|600 M N of the school, San Agustin, Perez Zeledon, San Jose, CR
(projects i'm involved in)
San Agustin, Perez Zeledon, CR
Posted by Alana Bliss over 12 years ago
After I took my PDC and began the journey into and beyond sustainablity, I realized that I know very little and that there are many in the world who know much more than I do. Since moving to Costa Rica, I have watched so many foriegners come here and declare that they knew more and that they needed to help these poor mislead people. Perhaps, I have thought that way at times.
Having spent some time with Costa Rican farmers, called camposinos, or workers of the land, I have learned so much. They are so capable, and know so much. Yes, some are misled by farm companies who sell chemicals for ease, but in my expereince there are those gems, who remember the days when all they could eat was what they grew and who have a genuine love for the earth and all the beings upon it. It often happens that these camposinos are the ones who grew up poor and had to grow their own food to survive. We are blessed to have one such person at Finca Fruicion, he is an amazing being, who respects the land and knows so much about the plants here. His name is Albis and he is a shining example of a camposino.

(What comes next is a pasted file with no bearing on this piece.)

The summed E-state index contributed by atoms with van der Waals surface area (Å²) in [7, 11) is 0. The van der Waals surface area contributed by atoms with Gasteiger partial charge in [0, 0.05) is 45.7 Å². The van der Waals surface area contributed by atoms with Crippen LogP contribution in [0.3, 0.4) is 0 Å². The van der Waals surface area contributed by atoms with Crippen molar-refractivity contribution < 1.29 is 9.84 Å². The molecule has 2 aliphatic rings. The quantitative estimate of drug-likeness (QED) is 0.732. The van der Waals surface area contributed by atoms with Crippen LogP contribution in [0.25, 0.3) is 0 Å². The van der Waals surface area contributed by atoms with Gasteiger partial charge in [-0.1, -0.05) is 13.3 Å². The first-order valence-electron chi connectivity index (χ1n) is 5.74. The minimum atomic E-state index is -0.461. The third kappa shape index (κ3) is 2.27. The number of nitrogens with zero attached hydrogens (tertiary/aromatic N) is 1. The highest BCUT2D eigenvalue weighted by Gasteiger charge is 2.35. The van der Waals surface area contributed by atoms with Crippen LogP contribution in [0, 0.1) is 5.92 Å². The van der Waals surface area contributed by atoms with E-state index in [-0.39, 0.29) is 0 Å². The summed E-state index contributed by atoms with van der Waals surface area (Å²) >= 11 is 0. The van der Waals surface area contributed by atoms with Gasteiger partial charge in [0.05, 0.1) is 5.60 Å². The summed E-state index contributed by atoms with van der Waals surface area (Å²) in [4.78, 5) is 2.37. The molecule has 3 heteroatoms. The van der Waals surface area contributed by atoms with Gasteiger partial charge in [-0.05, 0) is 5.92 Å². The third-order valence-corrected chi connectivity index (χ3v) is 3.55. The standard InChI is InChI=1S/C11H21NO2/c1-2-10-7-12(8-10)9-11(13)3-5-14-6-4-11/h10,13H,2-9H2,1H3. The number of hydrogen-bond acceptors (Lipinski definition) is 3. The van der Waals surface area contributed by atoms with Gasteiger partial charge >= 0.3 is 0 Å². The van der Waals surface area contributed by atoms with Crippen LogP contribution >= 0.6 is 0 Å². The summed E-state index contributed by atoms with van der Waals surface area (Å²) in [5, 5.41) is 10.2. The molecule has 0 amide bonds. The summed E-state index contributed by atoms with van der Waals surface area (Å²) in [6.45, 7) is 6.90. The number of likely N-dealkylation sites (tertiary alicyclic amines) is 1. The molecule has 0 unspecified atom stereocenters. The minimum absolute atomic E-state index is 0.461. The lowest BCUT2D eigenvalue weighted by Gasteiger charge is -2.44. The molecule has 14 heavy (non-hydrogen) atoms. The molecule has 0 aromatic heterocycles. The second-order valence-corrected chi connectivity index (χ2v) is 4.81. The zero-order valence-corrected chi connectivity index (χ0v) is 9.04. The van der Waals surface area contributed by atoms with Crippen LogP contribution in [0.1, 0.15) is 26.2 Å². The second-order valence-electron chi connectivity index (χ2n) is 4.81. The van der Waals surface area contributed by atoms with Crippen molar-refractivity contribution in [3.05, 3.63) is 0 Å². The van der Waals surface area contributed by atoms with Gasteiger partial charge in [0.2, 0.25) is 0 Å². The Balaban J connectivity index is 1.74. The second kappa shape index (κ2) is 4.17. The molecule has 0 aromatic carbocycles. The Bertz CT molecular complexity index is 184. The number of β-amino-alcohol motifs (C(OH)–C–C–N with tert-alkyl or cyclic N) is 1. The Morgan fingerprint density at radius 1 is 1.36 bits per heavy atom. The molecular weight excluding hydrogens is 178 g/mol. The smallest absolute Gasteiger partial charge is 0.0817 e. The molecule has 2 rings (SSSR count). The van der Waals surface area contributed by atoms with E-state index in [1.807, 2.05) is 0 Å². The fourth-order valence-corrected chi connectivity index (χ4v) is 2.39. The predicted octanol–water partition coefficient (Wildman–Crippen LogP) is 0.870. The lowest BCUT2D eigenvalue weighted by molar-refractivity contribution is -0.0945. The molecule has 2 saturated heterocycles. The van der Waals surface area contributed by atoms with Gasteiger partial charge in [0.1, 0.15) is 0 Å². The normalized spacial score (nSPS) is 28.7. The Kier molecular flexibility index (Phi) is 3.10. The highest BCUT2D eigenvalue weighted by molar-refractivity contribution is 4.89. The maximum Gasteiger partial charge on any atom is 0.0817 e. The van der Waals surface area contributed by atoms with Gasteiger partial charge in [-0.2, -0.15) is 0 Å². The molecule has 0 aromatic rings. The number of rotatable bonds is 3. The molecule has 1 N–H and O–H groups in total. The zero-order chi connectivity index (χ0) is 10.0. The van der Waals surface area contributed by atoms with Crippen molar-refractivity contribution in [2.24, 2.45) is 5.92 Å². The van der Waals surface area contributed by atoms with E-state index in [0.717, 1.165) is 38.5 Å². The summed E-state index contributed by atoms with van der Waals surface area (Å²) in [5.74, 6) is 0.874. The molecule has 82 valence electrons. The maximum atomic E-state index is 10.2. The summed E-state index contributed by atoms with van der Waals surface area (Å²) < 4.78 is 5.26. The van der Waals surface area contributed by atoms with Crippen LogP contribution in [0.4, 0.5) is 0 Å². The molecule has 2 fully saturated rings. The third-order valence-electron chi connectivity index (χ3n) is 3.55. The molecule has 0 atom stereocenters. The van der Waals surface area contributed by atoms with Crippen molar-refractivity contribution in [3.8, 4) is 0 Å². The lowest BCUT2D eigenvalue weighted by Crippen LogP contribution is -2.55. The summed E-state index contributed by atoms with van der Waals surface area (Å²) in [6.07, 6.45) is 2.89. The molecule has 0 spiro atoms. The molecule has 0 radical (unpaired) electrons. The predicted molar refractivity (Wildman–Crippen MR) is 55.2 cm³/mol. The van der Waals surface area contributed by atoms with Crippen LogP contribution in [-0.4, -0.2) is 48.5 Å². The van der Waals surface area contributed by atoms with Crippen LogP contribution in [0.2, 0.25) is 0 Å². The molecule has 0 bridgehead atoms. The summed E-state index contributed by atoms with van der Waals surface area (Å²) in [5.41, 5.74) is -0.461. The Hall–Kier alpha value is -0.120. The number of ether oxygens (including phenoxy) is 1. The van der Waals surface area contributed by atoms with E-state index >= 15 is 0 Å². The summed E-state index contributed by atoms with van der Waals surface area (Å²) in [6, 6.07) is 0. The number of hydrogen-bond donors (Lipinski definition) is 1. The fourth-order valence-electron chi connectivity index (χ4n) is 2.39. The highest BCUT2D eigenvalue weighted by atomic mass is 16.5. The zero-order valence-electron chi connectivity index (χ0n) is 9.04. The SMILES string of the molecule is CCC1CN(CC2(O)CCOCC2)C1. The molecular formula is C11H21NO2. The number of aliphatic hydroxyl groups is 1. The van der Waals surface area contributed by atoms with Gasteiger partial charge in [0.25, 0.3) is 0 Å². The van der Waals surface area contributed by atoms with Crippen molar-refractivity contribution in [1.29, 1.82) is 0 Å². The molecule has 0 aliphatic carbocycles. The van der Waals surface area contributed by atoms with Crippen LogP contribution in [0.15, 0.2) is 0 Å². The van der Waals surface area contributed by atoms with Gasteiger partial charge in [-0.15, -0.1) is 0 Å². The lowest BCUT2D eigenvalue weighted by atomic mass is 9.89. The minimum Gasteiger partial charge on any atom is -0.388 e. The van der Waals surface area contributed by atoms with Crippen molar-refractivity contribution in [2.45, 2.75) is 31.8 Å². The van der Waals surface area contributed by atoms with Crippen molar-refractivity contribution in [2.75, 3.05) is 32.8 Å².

Yesterday, we had another gem of a camposino here, his name is Marcos and he sells his fruits and vegitables at the farmers marekt. Marcos uses orgaic methods and deeply resepcts the land. What he can't grow, he outsources through other camposinos with simular organic morals. Marcos believes planting with the moon, both through the movement of a moon cycle and a day. He says that we can watch the tides and that as we plant with the tides, we support the plant in its natural rythm. He also shared which native plants to use for building optimal compost and which plants benefit the soil as well as which ones deplete it. He showed us ways to eliminate the evasive cow grass, that chokes out other plants and how to grow anuals in our climate through organic sprays, both compost tea and insect repellent. Albis soaked up all the information and shared some of his own. He knew which plants Marcos spoke of and shared some things about each one.
Albis once told me that book knowledge and expereincal knowledge are very different. If I were to ask a Permaculture teacher to put a post in the ground here in this climate and ask Albis to do the same, which would be the better post. It would depend on the teacher, of course, but if that person lacked in experience and practice, that Albis' post would be the sterdier of the two. It is so important that as we go out into the world and share our knowledge of permaculture, that we do so with humility. We must also learn through practice and experience so that our posts may be sterdy and our foundations strong.
I am filled with gratitude for people like Albis and Marcos, who remember to listen to the whispers of nature, plant with the moon, and meditate through their work with the land. Now, I have decided to give back by opening up our land for a community garden for those who share our oganic morals and want to plant the seeds for their wellbeing. I look forward to learning so much from them.
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